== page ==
Flea-Market, Record-Swap & Consignment Bin
Sales to One’s Contemporaries
BOTTOM: Yard or Stoop Sales
Walking records into a brick-and-mortar establishment
“I really don’t like to spend time in the type of record store known as ‘a digger’ because there’s never any cool people hanging around, or cool looking people hanging around. It’s always just me and some old man behind the counter, and no one to hear the jokes and rad stories I like to blurt out at top volume. Is there any way for me to flip records without leaving the house?
I will touch on a certain big-box store that has quite an odd way of pricing its used vinyl, but only if it means you’ll never leave the house again. Ever sniped new listings on eBay? It’s a skill that might prove useful in this situation. Lucky for you (and for those of us who have to come up with content for a F.A.Q. spoof), they leave the “out-of-stock” items up for weeks after they have left the building. Realizing that you missed out on some STUPID deals can be character building. What store is it? Here’s a hint: Think 4th tier, disorganized and already closed in more than half of their original locations. What do you call an event organized around the sampling of different wines? “Wine ______” It rhymes with the missing word. Here are some recent deals that someone else is bragging about…
(All used vinyl. Store price is followed by approximated high-end eBay worth)
Liz Phair “Whip Smart” LP for $1.99 ($35.00)
Lush “Split” LP for $2.99 ($50.00)
R.E.M. “Automatic For The People” LP for $2.99 ($90.00 – $100.00)
Morrissey “Maladjusted” LP for $2.99 ($75.00)
Interpol “Our Love To Admire” LP for $2.99 ($45 – $60)
We Are Scientists “With Love and Squalor” LP for $2.99 ($85.00 – $100.00)
AC/DC “Ballbreaker” LP for $2.99 ($75 – $125)
Bruce Springsteen “Rising” LP for $3.99 ($225 – $275)
Faith No More “King For A Day” LP for $3.99 ($50 – $75)
Blood Ceremony s/t LP for $4.99 ($40 – $75)
Velvet Revolver “Contraband” LP for $4.99 ($50)
Paramore “Riot” for $4.99 ($50 – $100)
Grinderman “Grinderman 2” for $4.99 ($30 – $50)
R.E.M. “Out of Time” for $4.99 ($50 – $75)
“So what’s the deal with white-label promos?”
White Label Promos, also known as ‘WLP’ or ‘WHT LBL PROMO’ in many title lines, are exactly that: The limited, often higher-quality vinyl pressings sent to radio stations, magazine editors and whoever else got promos in the late-60’s until the mid-80’s, when most promos ceased to actually have white labels. Many folks starting out in the record-flipping hustle operate behind the misconception that all promos are worth more than their proper, store-sold counterparts. That is, until they post a WLP version of the Shoes’ Tongue Twisted LP eight times and can’t sell the thing for $2. The promo equation is a very simple one: A white-label promo of, a record that went on to sell innumerable copies is going to be a white-label promo that brings the good stuff, ESPECIALLY if the band is already established, and obscurity brings the pain.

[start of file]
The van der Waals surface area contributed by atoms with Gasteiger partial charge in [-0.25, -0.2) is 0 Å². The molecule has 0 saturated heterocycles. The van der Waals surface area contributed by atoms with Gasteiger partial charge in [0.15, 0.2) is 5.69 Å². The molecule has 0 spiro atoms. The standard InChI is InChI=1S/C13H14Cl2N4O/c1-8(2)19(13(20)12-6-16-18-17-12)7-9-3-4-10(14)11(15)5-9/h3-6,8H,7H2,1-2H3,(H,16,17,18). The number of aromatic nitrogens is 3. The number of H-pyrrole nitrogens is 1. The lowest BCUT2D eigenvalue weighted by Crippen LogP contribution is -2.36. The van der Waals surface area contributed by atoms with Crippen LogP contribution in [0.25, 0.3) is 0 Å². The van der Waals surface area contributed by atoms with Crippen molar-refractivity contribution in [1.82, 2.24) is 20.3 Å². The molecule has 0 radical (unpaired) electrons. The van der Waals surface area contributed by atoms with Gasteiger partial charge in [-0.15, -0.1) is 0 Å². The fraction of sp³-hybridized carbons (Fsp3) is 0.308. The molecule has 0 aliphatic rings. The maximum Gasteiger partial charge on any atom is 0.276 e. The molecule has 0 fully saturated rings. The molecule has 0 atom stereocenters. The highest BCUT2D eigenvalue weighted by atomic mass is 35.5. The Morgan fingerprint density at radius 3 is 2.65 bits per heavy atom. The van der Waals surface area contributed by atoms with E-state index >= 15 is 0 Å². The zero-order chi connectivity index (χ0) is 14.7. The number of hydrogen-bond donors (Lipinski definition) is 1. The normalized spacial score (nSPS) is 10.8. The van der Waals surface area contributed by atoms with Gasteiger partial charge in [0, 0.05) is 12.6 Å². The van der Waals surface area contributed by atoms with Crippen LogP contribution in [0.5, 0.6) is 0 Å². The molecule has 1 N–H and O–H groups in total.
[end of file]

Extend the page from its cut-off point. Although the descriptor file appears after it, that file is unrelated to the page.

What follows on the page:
“The limping man-mound that runs a “digger” store in my town always mentions how much a record is ‘in the book’ because the prices on the old-ass stickers were valid back when alphabetical organization was used in the store. Plus, he doesn’t seem to have or know how to use a computer. Sometimes, he says ‘check back on this one…I need to research it’ and doesn’t let me buy it! I forgot what my question was…”
Learn to love “the book”…it is your best friend. Even the most recent Goldmine guides are grossly inaccurate when assessing the REAL VALUE of many records, namely those released since 1990. And by “REAL VALUE” I mean one thing: What eBay dictates as worth. These types are terminally paranoid about customers ripping them off, and nowadays, “ripping them off” means flipping that business for a serious profit margin on “the eBays” or “inter-web” or whatever term is used for that wasteland that populates his nightmares.